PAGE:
Glyphosate damage in apple and cherry orchards
Editor’s note: This article is from the archives of the MSU Crop Advisory Team Alerts. Check the label of any pesticide referenced to ensure your use is included.
We have seen glyphosate (Round-Up) damage to cherry and apple trees over the past few weeks. In most cases, damage was to young trees, but we have found damage on 15 to 20-year-old tart cherries. Glyphosate damage is easily recognized; the leaves on a branch or the whole tree are small and narrow with a light yellow or pale green color. The leaves may be so narrow they resemble conifer-type needles rather than broad leaves. This type of foliage has been described as having “mouse-ear” leaves. If growers see glyphosate damage on either a branch or a whole tree, the symptoms give the plant an unhealthy and stressed appearance.
The damage showing up this spring probably occurred with late summer-early fall glyphosate applications.
This is the time when trees are storing reserves in the roots for next year’s growth. The activity of glyphosate on weeds is the same in fruit trees: the product must be applied to green tissue to be effective. Glyphosate does not move through the roots via soil application because glyphosate is quickly tied up by soil particles. To have glyphosate damage in fruit trees, the product must have contacted the tree itself, either directly sprayed onto a branch or the trunk, or by drift of spray droplets. Glyphosate contact in the latter part of the season causes the tree to take up the herbicide and translocate it to the roots, storing it with the carbohydrates. In spring, the tree moves its reserves, including the herbicide back to the canopy, and symptoms become visible on the foliage.
Spring damage symptoms can often be explained by one of the following: 1) glyphosate is applied to young trees ( less than third leaf), 2) applications of glyphosate are made late in the season, or 3) when applications are made without a proper weed boom or other tree protection strategies at later application timings.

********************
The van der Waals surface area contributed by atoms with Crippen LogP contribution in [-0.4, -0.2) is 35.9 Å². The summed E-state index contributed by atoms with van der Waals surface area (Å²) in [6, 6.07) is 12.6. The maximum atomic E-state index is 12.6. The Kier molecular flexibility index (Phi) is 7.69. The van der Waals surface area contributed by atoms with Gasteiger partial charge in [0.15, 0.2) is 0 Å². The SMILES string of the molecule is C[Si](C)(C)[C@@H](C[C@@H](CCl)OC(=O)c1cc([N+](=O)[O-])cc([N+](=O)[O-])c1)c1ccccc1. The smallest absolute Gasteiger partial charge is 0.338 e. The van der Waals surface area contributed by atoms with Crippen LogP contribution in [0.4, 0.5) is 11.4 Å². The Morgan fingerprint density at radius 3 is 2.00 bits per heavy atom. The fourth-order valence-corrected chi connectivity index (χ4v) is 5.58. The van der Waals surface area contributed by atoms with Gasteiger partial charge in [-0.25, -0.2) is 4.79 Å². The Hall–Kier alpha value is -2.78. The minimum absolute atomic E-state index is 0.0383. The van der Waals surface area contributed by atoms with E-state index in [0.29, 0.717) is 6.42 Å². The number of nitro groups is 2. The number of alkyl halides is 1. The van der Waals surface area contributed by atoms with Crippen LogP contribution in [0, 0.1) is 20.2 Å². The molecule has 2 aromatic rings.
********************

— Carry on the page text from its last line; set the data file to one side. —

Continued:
The general rule of thumb for timing glyphosate is to apply no later than July. This date is variable depending on yearly weather conditions affecting tree bark development and nutrient movement inside the tree. A glyphosate application date in one year may be problematic in another season under a different set of weather conditions. Applications of glyphosate are not recommended for apple trees younger than the third leaf. Use of a non-porous tree wrap or even water-based latex paint will help prevent glyphosate uptake by young bark. Lastly, if growers decide to apply this herbicide later than July, a shield-protected boom on the weed sprayer is necessary, but not foolproof. Growers who are using glyphosate sprays only to control weeds in the tree row need to be especially mindful of sprays on the lower trunk that may be absorbed by young suckers or even by older bark.
Many products with the glyphosate active ingredient are now on the market, and these different formulations could be compounding the recent problems. Use of formulations containing surfactants with aggressive uptake properties may be enhancing glyphosate problems in fruit orchards Dr. Christy Sprague of the MSU Crop and Soil Sciences Department wrote a nice article that will help decipher some of the new formulations in order to minimize damage. Although this article was written for those in the row crop arena, it is still valuable for explaining differences in new products and formulations. See the June 9, 2005, Field Crop Advisory Team Alert at: http://www.ipm.msu.edu/CAT05_fld/FC06-09-05.htm#4.